Mundy may be right that more households will soon be supported by women rather than by men, but in part that is because more women are raising children without male support; few of these women qualify as “the richer sex.” In addition, much of the growth in the share of income that wives contribute to households results from the long-term stagnation of men’s wages. Thanks to the ban onpay and hiring discrimination over the past 40 years, women’s average wages have risen from their much lower starting point, but they do not yet equal men’s.
The increase in the percentage of women in dual-earner households who earn more than their husbands is impressive, but such role reversals seldom last over the course of the marriage. Because working women still tend to make more adjustments to accommodate the demands of parenthood than do their working spouses, even women who outearn their male partners for several years in a row usually end up with lower earnings over a lifetime.
Indeed, in a paper released this month by the Council on Contemporary Families, sociologists David Cotter, Joan Hermsen and Reeve Vanneman argue that in some areas, the gender revolution has stalled since its surge in the late 1970s. The pace of occupational desegregation by gender has slowed or even reversed since 1990, especially outside middle-class professions. Working-class jobs, in fact, are nearly as segregated as they were in the 1950s. And since 1994, there has been a slight slippage in Americans’ support for nontraditional marital roles.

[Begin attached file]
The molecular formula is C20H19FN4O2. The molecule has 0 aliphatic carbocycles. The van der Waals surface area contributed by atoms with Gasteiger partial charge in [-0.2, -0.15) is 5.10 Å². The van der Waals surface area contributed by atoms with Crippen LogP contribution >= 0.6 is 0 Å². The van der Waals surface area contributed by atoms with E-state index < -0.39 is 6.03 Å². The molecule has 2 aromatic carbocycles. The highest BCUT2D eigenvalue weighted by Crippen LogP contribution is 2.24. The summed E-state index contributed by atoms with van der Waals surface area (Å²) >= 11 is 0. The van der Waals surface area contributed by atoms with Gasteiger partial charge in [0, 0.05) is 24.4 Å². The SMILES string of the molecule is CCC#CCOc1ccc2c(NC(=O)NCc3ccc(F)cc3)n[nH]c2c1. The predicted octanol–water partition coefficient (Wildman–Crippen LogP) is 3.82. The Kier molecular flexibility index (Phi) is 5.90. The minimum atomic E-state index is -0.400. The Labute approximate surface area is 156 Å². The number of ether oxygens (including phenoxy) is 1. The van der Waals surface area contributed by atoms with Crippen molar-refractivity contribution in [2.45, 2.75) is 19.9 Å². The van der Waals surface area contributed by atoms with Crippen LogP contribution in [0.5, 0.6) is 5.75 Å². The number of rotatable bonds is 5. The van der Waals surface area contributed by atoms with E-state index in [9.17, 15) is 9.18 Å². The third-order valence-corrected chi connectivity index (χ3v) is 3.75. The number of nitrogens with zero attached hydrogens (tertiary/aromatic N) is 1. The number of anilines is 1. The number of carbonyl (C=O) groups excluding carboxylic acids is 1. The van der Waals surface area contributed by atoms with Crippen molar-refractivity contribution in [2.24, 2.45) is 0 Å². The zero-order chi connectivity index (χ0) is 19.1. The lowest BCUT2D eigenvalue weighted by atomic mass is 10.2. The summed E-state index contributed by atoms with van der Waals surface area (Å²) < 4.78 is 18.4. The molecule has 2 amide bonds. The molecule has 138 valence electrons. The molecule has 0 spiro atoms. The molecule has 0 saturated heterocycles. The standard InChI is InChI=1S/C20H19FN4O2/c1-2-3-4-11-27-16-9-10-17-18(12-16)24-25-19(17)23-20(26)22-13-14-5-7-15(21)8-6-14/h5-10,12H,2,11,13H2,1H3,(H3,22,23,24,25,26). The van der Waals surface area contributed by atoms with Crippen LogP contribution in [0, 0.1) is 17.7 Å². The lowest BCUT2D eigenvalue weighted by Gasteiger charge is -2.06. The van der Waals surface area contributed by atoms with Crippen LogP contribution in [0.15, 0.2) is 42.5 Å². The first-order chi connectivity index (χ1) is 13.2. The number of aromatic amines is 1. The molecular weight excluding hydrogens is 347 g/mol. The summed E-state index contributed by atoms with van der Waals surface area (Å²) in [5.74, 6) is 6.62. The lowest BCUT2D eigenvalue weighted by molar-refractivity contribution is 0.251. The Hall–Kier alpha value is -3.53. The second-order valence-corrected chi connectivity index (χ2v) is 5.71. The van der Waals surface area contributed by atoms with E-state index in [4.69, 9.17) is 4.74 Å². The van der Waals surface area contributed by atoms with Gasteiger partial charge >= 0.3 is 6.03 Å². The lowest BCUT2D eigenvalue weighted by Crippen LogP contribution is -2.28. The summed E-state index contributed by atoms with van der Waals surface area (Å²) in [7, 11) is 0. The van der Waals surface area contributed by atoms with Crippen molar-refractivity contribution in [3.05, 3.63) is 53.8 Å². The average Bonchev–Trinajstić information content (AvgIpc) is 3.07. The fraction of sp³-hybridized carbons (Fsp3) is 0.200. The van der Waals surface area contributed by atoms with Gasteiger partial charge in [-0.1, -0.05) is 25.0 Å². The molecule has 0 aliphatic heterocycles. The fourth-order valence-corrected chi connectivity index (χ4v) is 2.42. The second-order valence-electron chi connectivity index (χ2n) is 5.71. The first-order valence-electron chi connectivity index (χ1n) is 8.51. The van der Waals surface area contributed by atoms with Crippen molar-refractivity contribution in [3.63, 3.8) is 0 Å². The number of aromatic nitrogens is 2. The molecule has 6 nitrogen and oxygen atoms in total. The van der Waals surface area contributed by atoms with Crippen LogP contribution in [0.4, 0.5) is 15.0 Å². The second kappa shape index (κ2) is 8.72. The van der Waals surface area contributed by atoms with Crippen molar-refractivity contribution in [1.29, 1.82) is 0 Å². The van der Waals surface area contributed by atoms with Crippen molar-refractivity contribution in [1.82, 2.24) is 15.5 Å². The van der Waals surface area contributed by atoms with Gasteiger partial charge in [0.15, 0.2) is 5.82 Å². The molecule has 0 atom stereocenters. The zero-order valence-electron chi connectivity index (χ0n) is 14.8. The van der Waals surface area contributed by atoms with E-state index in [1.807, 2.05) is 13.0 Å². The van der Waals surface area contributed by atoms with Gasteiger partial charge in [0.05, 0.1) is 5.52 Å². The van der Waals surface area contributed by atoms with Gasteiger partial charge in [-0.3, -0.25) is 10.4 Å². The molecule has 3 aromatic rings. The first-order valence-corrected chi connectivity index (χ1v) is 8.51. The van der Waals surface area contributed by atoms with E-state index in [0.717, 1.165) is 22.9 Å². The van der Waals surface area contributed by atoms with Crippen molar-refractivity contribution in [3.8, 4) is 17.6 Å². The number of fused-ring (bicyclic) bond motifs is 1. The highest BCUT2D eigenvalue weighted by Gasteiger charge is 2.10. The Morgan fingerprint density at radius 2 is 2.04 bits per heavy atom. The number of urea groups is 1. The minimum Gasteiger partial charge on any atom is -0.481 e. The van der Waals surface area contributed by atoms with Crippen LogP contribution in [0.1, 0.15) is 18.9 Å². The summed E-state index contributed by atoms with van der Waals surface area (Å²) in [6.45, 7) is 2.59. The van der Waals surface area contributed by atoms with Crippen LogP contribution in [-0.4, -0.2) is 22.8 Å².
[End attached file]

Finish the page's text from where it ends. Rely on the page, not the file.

Nevertheless, Mundy is correct that the changes in behavior and attitudes since the 1970s constitute a social and economic transformation so far-reaching that it “will reshape the landscape of the heart.” Unlike many observers, she believes that this restructuring of intimate life will benefit both genders. Her interviews with women and men lead her to herald the emergence of a world where both sexes are “freer to make purely romantic choices” based on individual preference rather than constrained by stereotypes about who will or should be the primary breadwinner.
Mundy does not deny that many people and institutions have had trouble adapting to women’s economic and educational successes. She points to Asia as an example of the serious problems that arise when cultures cling to traditional patriarchal values in the face of changing gender realities. She also mentions (although too briefly) the difficulties facing low-income Americans, who have suffered a sharp decrease in marriage rates and an increase in male-female tensions because of changing gender norms and growing economic insecurity.